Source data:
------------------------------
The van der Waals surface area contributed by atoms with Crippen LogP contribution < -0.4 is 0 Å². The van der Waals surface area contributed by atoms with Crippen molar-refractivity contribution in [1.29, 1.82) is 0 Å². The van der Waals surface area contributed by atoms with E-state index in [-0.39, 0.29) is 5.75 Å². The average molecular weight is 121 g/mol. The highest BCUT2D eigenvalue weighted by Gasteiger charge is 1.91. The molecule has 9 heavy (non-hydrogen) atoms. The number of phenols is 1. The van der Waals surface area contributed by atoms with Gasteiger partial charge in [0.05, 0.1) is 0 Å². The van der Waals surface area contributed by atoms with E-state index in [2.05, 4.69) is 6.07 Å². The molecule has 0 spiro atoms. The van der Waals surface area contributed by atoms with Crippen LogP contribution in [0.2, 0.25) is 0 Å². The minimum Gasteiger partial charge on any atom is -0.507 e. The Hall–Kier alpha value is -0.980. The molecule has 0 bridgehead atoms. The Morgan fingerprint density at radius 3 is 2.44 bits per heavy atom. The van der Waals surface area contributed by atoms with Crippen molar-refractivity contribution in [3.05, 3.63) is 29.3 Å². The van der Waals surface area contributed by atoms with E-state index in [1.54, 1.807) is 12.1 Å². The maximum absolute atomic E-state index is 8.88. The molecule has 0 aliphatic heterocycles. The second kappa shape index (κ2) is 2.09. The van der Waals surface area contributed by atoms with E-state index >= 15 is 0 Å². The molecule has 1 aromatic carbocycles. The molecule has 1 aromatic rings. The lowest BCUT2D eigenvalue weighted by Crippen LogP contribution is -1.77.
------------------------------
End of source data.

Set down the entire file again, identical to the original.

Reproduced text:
The van der Waals surface area contributed by atoms with Crippen LogP contribution < -0.4 is 0 Å². The van der Waals surface area contributed by atoms with Crippen molar-refractivity contribution in [1.29, 1.82) is 0 Å². The van der Waals surface area contributed by atoms with E-state index in [-0.39, 0.29) is 5.75 Å². The average molecular weight is 121 g/mol. The highest BCUT2D eigenvalue weighted by Gasteiger charge is 1.91. The molecule has 9 heavy (non-hydrogen) atoms. The number of phenols is 1. The van der Waals surface area contributed by atoms with Gasteiger partial charge in [0.05, 0.1) is 0 Å². The van der Waals surface area contributed by atoms with E-state index in [2.05, 4.69) is 6.07 Å². The molecule has 0 spiro atoms. The van der Waals surface area contributed by atoms with Crippen LogP contribution in [0.2, 0.25) is 0 Å². The minimum Gasteiger partial charge on any atom is -0.507 e. The Hall–Kier alpha value is -0.980. The molecule has 0 bridgehead atoms. The Morgan fingerprint density at radius 3 is 2.44 bits per heavy atom. The van der Waals surface area contributed by atoms with Crippen molar-refractivity contribution in [3.05, 3.63) is 29.3 Å². The van der Waals surface area contributed by atoms with E-state index in [1.54, 1.807) is 12.1 Å². The maximum absolute atomic E-state index is 8.88. The molecule has 0 aliphatic heterocycles. The second kappa shape index (κ2) is 2.09. The van der Waals surface area contributed by atoms with E-state index >= 15 is 0 Å². The molecule has 1 aromatic carbocycles. The molecule has 1 aromatic rings. The lowest BCUT2D eigenvalue weighted by Crippen LogP contribution is -1.77.